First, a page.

One of the questions I get asked the most is: “What is a Grown-Up Gap Year?”
Student gap years
I caught the travelling bug at the age of 19. It was my second summer at university and I signed up for Camp America. It was so easy. I went for an interview, told them I liked drama and before I know it I’d been given a job teaching it at a camp in Wisconsin. (I know, living the dream right?)
Absolutely everything, from the plane tickets to the accommodation, was organised for me. So all I had to worry about was the packing. (Which was how I managed to be the only person in the history of American summer camps to turn up with seven pairs of shoes, but no trainers.)
The next summer I graduated and set off on a five-month adventure to South and Central America. This was followed by another five months in Asia after I got home and realised I still had itchy feet. And each time I left I dumped all of my stuff at my parents’ house and set off without a care in the world.
Why a grown-up gap year is different
So it was only at the end of 2011, when I decided to take a career break and started to plan my 30b430 trip, that I realised things are a bit different when you’re a “grown up”. Apparently slamming your hands on the desk, shouting “I quit” and storming to the nearest airport is quite frowned upon.
No, when you’re a grown up you have to do it all in the right way. You also have to make proper grown up decisions. Like, is it better to quit my job completely or should I take a sabbatical? Should I give up the lease on my home or, if I’ve got a mortgage, should I rent it out? Can I travel with my kids? What shall we do about the dog/cat/goldfish? Suddenly I discovered there are a million things to think about before you even start planning your grown up gap year.
I think sometimes it is this fear which holds people back from making the leap and doing something they dream about. I’ve lost count of the number of times friends have said to me: “I wish I could do what you’ve done” before giving me a list of reasons why they feel they can’t.
And every single time I say: “But you can.” Sure, it might be a bit harder than when we were 18 and the most we had to worry about was whether we were taking enough pairs of pants. It might take a little bit more organising and planning. Asking your boss for a sabbatical or making the decision to take a career break is a daunting proposition. But, as many, many, of us prove, it is by no means impossible.
The creation of The Grown-Up Gap Year blog
Once I actually began my 30b430 trip, other travellers often asked me if I was on my gap year. Now I don’t know whether that was just because I’m tiny or whether those so-called miracle face creams actually work (or maybe it’s the fact that I’m such a scruff when I’m travelling) but they always seemed surprised when I told them I was on a trip to celebrate the fact that I was turning 30.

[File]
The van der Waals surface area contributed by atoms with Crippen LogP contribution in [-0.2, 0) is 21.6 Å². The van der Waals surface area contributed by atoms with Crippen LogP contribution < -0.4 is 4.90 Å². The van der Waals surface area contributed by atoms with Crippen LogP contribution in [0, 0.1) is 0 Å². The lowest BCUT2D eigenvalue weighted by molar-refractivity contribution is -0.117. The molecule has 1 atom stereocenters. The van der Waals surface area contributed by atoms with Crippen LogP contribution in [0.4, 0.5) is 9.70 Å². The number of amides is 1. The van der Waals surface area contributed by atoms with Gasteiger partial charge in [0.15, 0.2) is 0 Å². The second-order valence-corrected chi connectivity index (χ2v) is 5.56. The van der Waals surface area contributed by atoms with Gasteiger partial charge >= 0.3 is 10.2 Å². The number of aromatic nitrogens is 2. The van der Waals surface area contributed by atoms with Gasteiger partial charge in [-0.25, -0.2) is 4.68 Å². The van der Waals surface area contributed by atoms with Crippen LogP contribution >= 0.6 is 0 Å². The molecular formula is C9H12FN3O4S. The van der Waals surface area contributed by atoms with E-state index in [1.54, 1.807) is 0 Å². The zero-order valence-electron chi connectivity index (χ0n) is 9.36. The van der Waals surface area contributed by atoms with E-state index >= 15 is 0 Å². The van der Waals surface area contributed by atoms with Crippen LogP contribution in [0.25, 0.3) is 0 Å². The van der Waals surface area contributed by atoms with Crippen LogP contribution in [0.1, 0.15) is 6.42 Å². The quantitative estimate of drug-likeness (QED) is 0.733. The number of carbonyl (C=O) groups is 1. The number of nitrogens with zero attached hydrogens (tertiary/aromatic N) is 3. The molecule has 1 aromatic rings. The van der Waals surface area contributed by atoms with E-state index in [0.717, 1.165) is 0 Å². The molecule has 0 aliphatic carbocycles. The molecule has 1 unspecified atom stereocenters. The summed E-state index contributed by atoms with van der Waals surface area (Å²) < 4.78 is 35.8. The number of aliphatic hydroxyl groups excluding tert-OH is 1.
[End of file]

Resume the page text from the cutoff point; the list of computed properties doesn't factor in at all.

So I started answering the question by telling people I was on a ‘grown up gap year’. This confused some travellers, especially the 18-year-old students on their tradition gap years – who had the nerve to call me “old”! But why shouldn’t people who are older and have worked and may have a family want to travel and see the world? It’s something I love doing and I don’t ever intend to stop, no matter what age I am.
When I got home friends and friends of friends and even random strangers asked me how I’d done it. So I decided to set up the Grown Up Gap Year as a place to not only write about all of the amazing countries I have been lucky enough to visit, but to explain how you actually get there in the first place.
Changing travel styles
Since returning home from my own grown-up gap year, my travel style has also changed. First I met Mr A and we started to travel as a couple. Then in 2017 we had our little adventurer and our travel style changed again, as we got used to travelling first with a baby and then a toddler.
These changes have made me appreciate even more the joy of being able to get away and explore new places. While I’m still a huge advocate of long-term travel, I also love to promote the benefits of shorter breaks and weekends away, which can fit around people’s full-time jobs and family commitments.
I like to think of a ‘grown-up gap year’ as a state of mind. Finding the ways and means to continue to travel, no matter what your age or circumstances.
If you have any questions about planning your own grown-up gap year, then please do get in touch. I love hearing about people’s travel plans and helping them make their dreams into a reality!
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